By Chris Chittenden
The ideas in this article were originally brought to us by Geoff McDonald.
What does "creativity" mean to you? How creative are you? We nearly all have a self-assessment about creativity. It appears that most people consider creativity in the context of the arts - writing, painting, sculpting, music and so on. Accordingly, when they consider their own creativity, if they do not see themselves as competent in one of those domains, they do not see themselves as being creative. It is useful to point out here that our assessments about ourselves create a context for what actions we will take. If we hold ourselves as not being creative, we will most likely not seek to engage in being creative.
We see such a view of our "creative self" as being very limited and would like to offer you a broader view of creativity. We have written many times before about an underlying philosophy in our work that "language generates reality". In other words, we use language to create our world. When we look at being creative in this context, we are all creative in our own way. We have developed a life for ourselves and continue to evolve this through the creative aspect of language. This shows up in stories we have about ourselves and the world, and the conversations we have with others to coordinate actions to bring things forth. Indeed, we are all continually being creative in the world and our fundamental creation is ourselves. The question then becomes how much do we create ourselves by design.
One of the most powerful aspects of the ontological approach to coaching comes from this broader linguistic perspective on creativity, where we can use our understanding of the way in which we use language to understand how we are in the world. When we bring this understanding together with distinctions about our emotional and physical being, we have a very powerful way of designing how we want to be in the world. Through this approach, we have avenues to create who we want to be.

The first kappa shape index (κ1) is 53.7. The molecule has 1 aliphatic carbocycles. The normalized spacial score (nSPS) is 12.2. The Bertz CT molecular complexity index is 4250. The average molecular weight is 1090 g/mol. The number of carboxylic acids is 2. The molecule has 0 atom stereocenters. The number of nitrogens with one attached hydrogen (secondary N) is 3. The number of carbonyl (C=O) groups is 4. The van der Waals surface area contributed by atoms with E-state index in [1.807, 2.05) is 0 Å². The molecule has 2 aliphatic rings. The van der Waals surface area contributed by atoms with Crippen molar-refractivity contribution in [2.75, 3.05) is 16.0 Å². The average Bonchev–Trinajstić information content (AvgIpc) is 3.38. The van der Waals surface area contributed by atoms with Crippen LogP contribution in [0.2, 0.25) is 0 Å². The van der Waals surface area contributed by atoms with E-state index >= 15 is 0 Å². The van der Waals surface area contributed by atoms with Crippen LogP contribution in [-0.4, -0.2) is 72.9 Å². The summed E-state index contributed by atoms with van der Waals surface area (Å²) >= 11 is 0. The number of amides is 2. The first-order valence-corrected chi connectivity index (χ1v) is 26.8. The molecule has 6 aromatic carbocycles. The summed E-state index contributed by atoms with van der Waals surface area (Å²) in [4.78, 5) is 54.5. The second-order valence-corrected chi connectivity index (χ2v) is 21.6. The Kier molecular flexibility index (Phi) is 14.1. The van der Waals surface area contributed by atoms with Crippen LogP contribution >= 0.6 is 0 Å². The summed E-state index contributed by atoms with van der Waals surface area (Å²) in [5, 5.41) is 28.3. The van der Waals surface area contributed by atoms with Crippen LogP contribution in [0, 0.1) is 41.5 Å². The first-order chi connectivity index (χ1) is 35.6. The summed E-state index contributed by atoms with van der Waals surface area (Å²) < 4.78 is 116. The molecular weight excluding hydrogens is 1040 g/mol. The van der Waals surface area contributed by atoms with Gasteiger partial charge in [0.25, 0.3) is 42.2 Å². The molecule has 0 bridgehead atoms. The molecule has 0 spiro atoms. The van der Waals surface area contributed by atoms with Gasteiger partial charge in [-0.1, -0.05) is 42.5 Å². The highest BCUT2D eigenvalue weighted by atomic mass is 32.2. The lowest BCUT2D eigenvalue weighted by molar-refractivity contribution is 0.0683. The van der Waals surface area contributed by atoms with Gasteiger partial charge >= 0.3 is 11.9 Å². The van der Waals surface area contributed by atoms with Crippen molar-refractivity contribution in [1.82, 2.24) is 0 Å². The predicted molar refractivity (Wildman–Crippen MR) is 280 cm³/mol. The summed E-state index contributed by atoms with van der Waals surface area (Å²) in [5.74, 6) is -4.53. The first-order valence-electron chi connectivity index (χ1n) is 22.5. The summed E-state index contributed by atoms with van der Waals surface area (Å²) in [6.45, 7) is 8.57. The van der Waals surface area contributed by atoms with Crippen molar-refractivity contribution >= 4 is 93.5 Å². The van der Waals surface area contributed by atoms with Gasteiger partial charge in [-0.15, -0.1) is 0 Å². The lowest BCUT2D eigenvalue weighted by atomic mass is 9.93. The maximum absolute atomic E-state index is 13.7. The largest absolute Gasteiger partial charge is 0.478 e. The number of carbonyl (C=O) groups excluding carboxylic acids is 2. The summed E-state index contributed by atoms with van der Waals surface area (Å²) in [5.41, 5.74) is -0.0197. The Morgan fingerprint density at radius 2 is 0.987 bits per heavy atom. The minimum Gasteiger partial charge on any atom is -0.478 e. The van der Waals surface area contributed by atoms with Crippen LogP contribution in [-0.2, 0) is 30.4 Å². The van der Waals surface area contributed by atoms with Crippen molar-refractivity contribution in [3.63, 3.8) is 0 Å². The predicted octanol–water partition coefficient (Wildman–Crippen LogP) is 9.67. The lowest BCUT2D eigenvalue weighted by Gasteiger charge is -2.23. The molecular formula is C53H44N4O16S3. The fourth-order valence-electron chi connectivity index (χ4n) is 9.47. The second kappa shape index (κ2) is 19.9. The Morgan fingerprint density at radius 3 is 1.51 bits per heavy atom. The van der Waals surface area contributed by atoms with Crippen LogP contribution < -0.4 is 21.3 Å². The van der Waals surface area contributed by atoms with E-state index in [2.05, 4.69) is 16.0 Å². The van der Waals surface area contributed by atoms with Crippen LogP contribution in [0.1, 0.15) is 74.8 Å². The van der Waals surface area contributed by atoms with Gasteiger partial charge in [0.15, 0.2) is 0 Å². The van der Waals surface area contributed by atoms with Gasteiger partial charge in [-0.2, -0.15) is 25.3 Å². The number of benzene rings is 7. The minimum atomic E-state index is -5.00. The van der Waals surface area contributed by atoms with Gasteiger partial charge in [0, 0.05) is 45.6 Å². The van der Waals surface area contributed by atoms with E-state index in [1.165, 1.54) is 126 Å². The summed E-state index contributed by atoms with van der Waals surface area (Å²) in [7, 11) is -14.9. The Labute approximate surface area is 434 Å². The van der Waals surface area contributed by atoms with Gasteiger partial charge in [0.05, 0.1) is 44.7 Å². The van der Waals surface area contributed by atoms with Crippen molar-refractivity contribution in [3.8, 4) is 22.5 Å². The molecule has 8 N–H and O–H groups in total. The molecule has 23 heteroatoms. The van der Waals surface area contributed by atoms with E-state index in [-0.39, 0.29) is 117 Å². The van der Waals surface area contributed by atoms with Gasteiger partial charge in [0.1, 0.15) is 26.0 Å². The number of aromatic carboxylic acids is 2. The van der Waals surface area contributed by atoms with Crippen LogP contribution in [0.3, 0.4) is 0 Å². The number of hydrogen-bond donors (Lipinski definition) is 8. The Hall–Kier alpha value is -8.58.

So let us go back to one of our original question. In the context of being creative in the design of who you want to be, how creative are you? Rate yourself out of ten. What is missing for you that you have not given yourself a rating of ten? This will give you clues for learning more about how to be more creative about yourself in the world.
We have more power over who we are and how we are than anything else. We can decide what we want in life. This does not mean that we will get what we want, but through language, we have a very powerful tool, to create a life that works for us.
© 2002 Chris Chittenden